Read our Dead Rising 2 review.

In video games, it seems that there are quite a few places overrun by zombies. Dying Light drops you onto an island swarming with the undead and tasks you with making your way through its open world by running and parkouring across its half-destroyed buildings and deserted vehicles. There are all sorts of missions to complete as you run around the game's island, working with different factions and trying to save survivors and procuring weapons to help you stay alive. But the best part of the game is undoubtedly its movement system, and the terror you face as night falls and the really frightening monsters come out.

Read our Dying Light review.

The Last of Us is about a world overrun by "infected," and while they're not actually zombies--the mindless humans have fungus growing in their brains and that's what turns them into killing machines--the game is basically set in a zombie apocalypse. What makes The Last of Us work is its well-drawn characters and the realism and intensity it brings to its setting and premise. It's hard to separate the two games in the series, since their narrative and mechanics are so essentially intertwined. In both The Last of Us games, developer Naughty Dog has created a story that feels populated by real human beings stuck in an impossible situation. Both games are incredibly emotional and often raw, while also putting you into frightening, violent fights for your life.

Read our The Last of Us and The Last of Us Part 2 reviews.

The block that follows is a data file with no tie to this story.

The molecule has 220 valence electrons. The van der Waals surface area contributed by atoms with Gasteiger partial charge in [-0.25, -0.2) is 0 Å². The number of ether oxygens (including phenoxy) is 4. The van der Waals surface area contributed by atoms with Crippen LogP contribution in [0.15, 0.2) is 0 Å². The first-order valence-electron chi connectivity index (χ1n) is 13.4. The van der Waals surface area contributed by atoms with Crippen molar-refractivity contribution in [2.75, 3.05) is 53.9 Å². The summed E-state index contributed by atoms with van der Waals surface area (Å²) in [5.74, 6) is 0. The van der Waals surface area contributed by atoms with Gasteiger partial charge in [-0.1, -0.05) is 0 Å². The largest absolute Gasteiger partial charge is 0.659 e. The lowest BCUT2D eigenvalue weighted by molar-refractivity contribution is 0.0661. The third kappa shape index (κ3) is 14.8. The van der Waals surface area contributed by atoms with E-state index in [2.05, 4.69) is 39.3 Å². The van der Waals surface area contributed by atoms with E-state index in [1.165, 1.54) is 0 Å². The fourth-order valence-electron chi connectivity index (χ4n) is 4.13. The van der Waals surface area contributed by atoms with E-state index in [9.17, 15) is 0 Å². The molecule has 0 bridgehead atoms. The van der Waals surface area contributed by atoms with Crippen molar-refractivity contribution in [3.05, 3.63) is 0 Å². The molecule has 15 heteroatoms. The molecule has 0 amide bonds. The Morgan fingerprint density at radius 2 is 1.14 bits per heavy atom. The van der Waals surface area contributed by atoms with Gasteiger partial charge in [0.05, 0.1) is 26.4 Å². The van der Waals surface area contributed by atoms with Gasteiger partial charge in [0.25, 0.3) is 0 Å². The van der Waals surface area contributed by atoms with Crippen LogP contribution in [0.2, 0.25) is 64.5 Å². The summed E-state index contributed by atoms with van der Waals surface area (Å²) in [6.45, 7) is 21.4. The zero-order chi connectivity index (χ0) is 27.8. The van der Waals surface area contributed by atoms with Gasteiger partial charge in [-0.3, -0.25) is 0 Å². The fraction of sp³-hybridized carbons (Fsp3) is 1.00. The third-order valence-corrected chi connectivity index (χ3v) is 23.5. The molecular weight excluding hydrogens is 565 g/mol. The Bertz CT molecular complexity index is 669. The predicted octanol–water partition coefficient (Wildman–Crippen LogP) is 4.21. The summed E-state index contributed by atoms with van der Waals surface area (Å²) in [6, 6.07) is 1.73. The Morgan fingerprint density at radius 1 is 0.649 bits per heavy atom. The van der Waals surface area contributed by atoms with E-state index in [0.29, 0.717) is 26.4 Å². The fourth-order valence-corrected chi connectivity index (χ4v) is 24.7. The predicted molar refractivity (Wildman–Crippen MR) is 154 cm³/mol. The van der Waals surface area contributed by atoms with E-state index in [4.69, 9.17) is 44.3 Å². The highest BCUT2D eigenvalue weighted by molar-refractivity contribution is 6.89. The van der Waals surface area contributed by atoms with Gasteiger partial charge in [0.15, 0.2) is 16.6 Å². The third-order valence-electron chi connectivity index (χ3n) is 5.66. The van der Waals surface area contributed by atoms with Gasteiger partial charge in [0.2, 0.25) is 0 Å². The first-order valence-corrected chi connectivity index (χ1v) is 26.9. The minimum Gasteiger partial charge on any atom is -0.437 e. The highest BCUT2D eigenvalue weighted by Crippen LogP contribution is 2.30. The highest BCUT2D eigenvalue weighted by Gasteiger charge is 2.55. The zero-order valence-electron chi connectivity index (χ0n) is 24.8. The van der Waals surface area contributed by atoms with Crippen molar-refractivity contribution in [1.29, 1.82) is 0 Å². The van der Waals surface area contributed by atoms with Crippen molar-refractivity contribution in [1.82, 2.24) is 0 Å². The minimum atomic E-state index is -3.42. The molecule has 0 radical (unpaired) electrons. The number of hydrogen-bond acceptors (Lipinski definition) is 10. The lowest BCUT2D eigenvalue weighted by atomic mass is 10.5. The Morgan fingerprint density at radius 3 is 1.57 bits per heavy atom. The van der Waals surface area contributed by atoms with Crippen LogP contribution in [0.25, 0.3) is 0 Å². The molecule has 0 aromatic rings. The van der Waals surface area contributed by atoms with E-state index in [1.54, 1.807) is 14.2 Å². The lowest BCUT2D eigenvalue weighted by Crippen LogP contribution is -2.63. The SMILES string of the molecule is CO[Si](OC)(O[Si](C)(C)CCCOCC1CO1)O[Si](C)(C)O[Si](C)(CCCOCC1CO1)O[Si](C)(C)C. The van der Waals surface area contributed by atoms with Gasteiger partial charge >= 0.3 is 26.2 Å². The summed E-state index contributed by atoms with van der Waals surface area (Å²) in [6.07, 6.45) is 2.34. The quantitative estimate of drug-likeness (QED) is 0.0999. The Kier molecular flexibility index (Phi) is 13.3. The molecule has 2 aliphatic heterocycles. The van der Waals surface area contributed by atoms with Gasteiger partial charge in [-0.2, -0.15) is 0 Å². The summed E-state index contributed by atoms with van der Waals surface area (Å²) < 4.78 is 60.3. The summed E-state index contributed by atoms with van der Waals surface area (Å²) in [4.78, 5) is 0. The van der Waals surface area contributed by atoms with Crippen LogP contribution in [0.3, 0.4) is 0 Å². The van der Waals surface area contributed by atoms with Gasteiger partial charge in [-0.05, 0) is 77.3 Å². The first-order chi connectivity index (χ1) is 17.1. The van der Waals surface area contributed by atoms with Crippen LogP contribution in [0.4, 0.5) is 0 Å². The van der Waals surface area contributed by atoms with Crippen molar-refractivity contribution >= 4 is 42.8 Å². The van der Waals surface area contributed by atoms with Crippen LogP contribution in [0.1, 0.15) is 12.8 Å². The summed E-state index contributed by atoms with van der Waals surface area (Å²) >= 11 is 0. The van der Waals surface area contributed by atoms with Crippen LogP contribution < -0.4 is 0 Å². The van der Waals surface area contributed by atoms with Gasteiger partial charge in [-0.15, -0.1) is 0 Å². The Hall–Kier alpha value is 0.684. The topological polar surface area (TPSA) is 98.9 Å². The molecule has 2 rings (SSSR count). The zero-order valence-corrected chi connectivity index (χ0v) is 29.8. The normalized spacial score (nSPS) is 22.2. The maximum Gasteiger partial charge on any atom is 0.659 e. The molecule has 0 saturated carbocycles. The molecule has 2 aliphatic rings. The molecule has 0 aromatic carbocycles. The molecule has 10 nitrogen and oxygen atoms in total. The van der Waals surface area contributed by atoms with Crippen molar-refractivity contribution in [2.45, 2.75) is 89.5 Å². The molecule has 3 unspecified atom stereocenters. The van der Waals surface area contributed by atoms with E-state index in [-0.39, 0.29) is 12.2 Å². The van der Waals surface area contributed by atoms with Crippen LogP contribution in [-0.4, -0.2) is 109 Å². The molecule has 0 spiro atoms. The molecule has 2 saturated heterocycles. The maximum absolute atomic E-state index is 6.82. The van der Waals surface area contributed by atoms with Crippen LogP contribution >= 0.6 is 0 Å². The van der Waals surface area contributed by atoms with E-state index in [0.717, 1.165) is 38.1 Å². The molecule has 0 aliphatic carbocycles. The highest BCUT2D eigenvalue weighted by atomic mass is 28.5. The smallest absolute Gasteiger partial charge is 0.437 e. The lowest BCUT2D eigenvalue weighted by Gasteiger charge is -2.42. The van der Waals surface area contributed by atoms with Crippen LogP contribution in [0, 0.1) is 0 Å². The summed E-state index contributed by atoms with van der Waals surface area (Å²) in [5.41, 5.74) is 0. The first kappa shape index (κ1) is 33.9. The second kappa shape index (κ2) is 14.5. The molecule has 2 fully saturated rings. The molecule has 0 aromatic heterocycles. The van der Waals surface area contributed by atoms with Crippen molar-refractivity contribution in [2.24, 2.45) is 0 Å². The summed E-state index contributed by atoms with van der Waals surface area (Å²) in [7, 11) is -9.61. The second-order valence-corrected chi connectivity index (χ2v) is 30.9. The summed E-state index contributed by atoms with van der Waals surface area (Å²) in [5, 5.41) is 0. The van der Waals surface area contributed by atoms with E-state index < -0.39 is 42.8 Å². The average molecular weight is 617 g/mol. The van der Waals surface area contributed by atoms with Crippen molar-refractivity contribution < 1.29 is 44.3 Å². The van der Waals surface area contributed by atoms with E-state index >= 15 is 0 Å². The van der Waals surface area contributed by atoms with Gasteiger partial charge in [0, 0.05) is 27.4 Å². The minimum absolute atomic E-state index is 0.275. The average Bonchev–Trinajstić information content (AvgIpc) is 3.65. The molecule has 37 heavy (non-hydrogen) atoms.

When you think of quintessential zombie game experiences, it's impossible not to come up with the Left 4 Dead series. Developer Turtle Rock Studios used a zombie apocalypse to define a whole subset of multiplayer games, placing you both in the role of a group of survivors fighting their way through the horde, and in that of some vicious special zombie creatures that can ravage those poor humans. The essential part of Left 4 Dead and Left 4 Dead 2 is teamwork, whether you're the human crew blasting your way through hordes of infected enemies, or you're the monsters themselves, trying to lure the humans away from one another to pick them off. The zombie apocalypse is a perfect setting for a cooperative game, and Left 4 Dead created some phenomenal gaming moments by leveraging it.

Read our Left 4 Dead review and our Left 4 Dead 2 review.

Zombies make for solid opponents in the tower defense genre. Their insatiable hunger and one-track minds make them great cannon fodder, and Plants vs. Zombies allowed players to use a variety of fun, goofy plants as weapons to fend off brain-munching foes. With Garden Warfare 2, developer Popcap mixes tower defense with a third-person class-based shooter, allowing you to take on the roles of a bunch of different plants and zombies in a huge battle for the neighborhood. There's a whole lot of content here, with lots of multiplayer shooter options, giving a whole other spin to the idea of fighting zombies--and that of having a green thumb.

Read our Plants vs. Zombies: Garden Warfare 2 review.